So, you can see that significant market research was conducted in developing the CPSM®. The job analysis process ranged from surveying to focus groups of and meetings with supply management professionals with varied amounts and expanse of experience. Participating individuals worked at a level of manager or higher and were employed by organizations with revenues of more than US $1 billion from various industries.

The CPSM® Exams are not “final exams” in the field of supply management. The Exams are not designed to cover the content of any particular course or curriculum in the area of supply management. Rather, they are designed to reflect the knowledge areas needed to perform the important occupational duties of professionals employed in the field of supply management.

Based on the results of the research and job analysis, ISM’s Professional Credentials Committee recommended program content for the CPSM® to the ISM Board of Directors.

CPSM® Requirements

In order to attain the CPSM® designation, a candidate must meet the following requirements:


  1. Have three (3) years of full-time professional (nonclerical, nonsupport) experience
  2. Have a bachelor’s degree from a regionally-accredited college or university or international equivalent

o    For bachelor’s degrees earned outside the United States, ISM has compiled a list of accepted degrees by country. View them at www.ism.ws; select Professional Credentials, then Certification Forms, then International Degrees Accepted by ISM. There are instances when a degree may require further evaluation.

  1. Pass the three CPSM® Exams: Exam 1 – Foundation of Supply Management, Exam 2 – Effective Supply Management Performance and Exam 3 – Leadership in Supply Management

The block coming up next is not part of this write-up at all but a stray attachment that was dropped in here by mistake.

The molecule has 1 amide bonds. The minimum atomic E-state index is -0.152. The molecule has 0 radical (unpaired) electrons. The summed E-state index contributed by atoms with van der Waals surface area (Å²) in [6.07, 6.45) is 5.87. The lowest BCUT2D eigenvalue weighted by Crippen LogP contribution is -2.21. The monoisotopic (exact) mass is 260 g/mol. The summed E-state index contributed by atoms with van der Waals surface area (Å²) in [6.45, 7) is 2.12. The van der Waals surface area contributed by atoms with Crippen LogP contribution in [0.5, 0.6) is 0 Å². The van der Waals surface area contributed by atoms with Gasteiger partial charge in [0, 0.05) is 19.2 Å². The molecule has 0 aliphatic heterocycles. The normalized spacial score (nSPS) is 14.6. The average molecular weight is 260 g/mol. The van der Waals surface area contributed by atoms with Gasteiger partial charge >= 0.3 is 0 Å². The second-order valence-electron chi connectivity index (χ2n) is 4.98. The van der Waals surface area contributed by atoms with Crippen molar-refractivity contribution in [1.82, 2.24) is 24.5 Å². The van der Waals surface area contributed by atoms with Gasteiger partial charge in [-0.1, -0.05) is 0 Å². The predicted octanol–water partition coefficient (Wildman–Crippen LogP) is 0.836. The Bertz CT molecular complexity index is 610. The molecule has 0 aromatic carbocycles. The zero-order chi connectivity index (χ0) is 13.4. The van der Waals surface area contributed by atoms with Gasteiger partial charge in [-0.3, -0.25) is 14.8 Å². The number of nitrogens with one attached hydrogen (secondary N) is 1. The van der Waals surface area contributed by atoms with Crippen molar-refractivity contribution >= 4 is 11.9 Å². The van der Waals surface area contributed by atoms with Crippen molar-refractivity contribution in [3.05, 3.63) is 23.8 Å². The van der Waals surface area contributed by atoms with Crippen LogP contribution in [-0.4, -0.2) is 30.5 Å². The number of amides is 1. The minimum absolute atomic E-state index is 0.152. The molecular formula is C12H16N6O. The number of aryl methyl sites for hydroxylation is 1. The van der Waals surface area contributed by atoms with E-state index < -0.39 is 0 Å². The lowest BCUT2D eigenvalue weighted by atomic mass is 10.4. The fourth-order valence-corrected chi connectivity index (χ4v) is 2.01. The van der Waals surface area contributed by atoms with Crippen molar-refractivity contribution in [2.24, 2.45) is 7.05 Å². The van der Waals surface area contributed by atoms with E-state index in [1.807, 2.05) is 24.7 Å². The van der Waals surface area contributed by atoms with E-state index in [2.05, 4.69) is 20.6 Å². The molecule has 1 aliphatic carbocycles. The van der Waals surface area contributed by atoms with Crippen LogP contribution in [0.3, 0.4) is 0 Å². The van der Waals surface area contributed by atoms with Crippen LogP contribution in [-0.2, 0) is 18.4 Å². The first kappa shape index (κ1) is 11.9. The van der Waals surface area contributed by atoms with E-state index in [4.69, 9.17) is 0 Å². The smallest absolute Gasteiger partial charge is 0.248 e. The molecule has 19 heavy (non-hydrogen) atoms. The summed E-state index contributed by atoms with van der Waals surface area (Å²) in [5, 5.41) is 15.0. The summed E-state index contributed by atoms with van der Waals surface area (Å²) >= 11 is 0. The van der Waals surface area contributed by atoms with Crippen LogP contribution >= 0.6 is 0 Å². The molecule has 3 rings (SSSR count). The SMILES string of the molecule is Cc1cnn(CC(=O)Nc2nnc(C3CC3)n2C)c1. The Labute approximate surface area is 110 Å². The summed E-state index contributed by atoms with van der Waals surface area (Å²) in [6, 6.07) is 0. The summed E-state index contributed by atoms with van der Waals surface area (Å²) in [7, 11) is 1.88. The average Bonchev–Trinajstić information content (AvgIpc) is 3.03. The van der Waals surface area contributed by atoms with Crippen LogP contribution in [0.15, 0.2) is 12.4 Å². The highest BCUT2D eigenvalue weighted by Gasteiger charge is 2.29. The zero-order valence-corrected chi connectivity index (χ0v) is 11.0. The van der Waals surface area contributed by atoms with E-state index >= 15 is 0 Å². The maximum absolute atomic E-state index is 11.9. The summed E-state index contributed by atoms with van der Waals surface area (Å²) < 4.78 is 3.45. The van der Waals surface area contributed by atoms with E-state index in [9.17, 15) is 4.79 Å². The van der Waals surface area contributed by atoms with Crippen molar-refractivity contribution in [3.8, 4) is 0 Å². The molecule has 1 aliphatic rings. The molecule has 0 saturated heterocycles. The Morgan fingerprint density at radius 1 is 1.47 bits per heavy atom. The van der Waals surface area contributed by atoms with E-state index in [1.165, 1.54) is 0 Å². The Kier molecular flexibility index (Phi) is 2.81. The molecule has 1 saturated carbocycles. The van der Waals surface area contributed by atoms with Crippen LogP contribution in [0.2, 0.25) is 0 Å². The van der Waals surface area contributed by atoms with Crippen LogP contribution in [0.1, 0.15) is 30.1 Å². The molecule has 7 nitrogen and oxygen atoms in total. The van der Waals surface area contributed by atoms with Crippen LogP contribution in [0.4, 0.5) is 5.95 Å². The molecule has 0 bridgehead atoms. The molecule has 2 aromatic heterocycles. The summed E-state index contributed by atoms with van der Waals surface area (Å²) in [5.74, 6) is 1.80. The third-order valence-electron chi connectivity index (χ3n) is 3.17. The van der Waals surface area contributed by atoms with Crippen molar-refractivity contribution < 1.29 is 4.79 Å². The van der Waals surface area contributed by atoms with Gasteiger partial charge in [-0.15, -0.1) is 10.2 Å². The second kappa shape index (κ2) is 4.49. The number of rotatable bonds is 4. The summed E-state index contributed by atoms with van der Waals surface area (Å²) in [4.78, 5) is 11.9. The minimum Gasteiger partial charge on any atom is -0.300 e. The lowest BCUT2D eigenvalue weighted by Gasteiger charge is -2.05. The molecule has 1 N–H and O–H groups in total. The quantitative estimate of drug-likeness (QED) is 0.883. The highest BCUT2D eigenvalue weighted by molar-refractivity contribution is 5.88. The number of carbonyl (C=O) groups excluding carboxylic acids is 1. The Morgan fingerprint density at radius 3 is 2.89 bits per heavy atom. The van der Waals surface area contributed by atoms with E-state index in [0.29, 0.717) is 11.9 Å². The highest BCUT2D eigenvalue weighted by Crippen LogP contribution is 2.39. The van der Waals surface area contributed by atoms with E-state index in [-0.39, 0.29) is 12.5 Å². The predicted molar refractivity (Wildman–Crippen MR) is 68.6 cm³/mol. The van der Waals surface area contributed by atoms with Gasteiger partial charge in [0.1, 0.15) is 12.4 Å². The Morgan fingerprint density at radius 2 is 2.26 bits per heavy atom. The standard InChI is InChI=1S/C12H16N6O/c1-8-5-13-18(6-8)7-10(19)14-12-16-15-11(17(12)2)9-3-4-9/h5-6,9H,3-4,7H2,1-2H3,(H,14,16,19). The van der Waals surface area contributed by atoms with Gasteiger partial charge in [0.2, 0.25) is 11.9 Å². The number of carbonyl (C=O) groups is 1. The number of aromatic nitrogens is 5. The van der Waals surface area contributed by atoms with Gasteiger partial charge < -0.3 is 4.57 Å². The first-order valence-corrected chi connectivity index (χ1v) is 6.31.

o    Note that C.P.M.’s in good standing with a bachelor’s degree have the option of taking the CPSM® Bridge Exam. It is a single exam covering contemporary content and material not covered in the C.P.M. Exam.

  1. Once all required CPSM® Exams have been passed, apply for certification



Content of the CPSM® Exam

The three CPSM® Examinations are based on the CPSM® Exam Specification. The following table shows the three Examinations, the number and names of categories covered as well as the number of tasks involved. It also states the number of questions per Examination and the time allowed for taking the Exam. You will notice that in each Exam there are 15 questions that are not scored. This is because ISM includes some “non-scored” questions in each Exam as a way of “testing” the question itself. The examinee will have no way to tell which questions will not be scored.

Exam 1: Foundation of Supply Management

  • Six categories, 25 tasks
  1. Contracting & Negotiations
  2. Cost & Finance
  3. International
  4. Social Responsibility
  5. Sourcing
  6. Supplier Relationship Management
  • 165 questions (150 scored)
  • Time limit of 2 hours and 45 minutes


Exam 2: Effective Supply Management Performance

  • Eight categories, 24 tasks
  1. Forecasting
  2. Logistics
  3. Materials & Inventory Management
  4. Organizational/Departmental Assessment
  5. Planning
  6. Product Development
  7. Project Management
  8. Quality
  • 165 questions (150 scored)
  • Time limit of 2 hours and 45 minutes
  • Three categories, 32 tasks


Exam 3: Leadership in Supply Management

  1. Leadership
  2. Risk & Compliance
  3. Strategic Sourcing
  • 180 questions (165 scored)